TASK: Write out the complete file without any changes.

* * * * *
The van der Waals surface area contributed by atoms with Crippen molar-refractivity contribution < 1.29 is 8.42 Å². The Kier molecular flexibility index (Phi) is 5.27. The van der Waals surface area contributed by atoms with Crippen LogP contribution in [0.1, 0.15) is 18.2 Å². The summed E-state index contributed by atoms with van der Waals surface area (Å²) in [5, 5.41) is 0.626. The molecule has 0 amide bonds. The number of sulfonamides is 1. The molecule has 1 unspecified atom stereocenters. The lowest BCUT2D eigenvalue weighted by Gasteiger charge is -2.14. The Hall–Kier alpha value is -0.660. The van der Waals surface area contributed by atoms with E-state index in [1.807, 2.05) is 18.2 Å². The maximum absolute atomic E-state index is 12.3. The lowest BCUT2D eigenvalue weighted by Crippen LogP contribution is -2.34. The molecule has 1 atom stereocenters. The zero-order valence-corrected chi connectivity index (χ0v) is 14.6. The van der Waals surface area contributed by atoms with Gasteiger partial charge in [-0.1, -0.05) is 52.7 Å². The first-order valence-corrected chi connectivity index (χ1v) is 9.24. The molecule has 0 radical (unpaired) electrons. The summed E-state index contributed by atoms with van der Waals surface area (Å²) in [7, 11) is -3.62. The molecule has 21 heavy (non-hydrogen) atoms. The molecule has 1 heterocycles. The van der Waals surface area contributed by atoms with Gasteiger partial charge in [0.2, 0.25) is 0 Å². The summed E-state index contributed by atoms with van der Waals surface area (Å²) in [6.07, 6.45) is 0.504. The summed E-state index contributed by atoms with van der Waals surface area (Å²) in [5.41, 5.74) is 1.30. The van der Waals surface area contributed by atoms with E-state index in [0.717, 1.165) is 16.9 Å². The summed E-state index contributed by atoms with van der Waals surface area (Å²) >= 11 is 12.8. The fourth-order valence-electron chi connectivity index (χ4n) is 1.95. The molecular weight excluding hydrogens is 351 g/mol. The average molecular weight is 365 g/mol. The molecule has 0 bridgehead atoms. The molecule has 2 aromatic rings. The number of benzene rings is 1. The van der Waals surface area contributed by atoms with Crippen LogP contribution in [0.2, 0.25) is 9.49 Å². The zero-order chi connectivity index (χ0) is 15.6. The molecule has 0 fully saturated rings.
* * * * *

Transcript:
The van der Waals surface area contributed by atoms with Crippen molar-refractivity contribution < 1.29 is 8.42 Å². The Kier molecular flexibility index (Phi) is 5.27. The van der Waals surface area contributed by atoms with Crippen LogP contribution in [0.1, 0.15) is 18.2 Å². The summed E-state index contributed by atoms with van der Waals surface area (Å²) in [5, 5.41) is 0.626. The molecule has 0 amide bonds. The number of sulfonamides is 1. The molecule has 1 unspecified atom stereocenters. The lowest BCUT2D eigenvalue weighted by Gasteiger charge is -2.14. The Hall–Kier alpha value is -0.660. The van der Waals surface area contributed by atoms with E-state index in [1.807, 2.05) is 18.2 Å². The maximum absolute atomic E-state index is 12.3. The lowest BCUT2D eigenvalue weighted by Crippen LogP contribution is -2.34. The molecule has 1 atom stereocenters. The zero-order valence-corrected chi connectivity index (χ0v) is 14.6. The van der Waals surface area contributed by atoms with Gasteiger partial charge in [-0.1, -0.05) is 52.7 Å². The first-order valence-corrected chi connectivity index (χ1v) is 9.24. The molecule has 0 radical (unpaired) electrons. The summed E-state index contributed by atoms with van der Waals surface area (Å²) in [7, 11) is -3.62. The molecule has 21 heavy (non-hydrogen) atoms. The molecule has 1 heterocycles. The van der Waals surface area contributed by atoms with Gasteiger partial charge in [0.2, 0.25) is 0 Å². The summed E-state index contributed by atoms with van der Waals surface area (Å²) in [6.07, 6.45) is 0.504. The summed E-state index contributed by atoms with van der Waals surface area (Å²) in [5.41, 5.74) is 1.30. The van der Waals surface area contributed by atoms with E-state index in [0.717, 1.165) is 16.9 Å². The summed E-state index contributed by atoms with van der Waals surface area (Å²) >= 11 is 12.8. The fourth-order valence-electron chi connectivity index (χ4n) is 1.95. The molecular weight excluding hydrogens is 351 g/mol. The average molecular weight is 365 g/mol. The molecule has 0 bridgehead atoms. The molecule has 2 aromatic rings. The number of benzene rings is 1. The van der Waals surface area contributed by atoms with Crippen LogP contribution in [0.2, 0.25) is 9.49 Å². The zero-order chi connectivity index (χ0) is 15.6. The molecule has 0 fully saturated rings.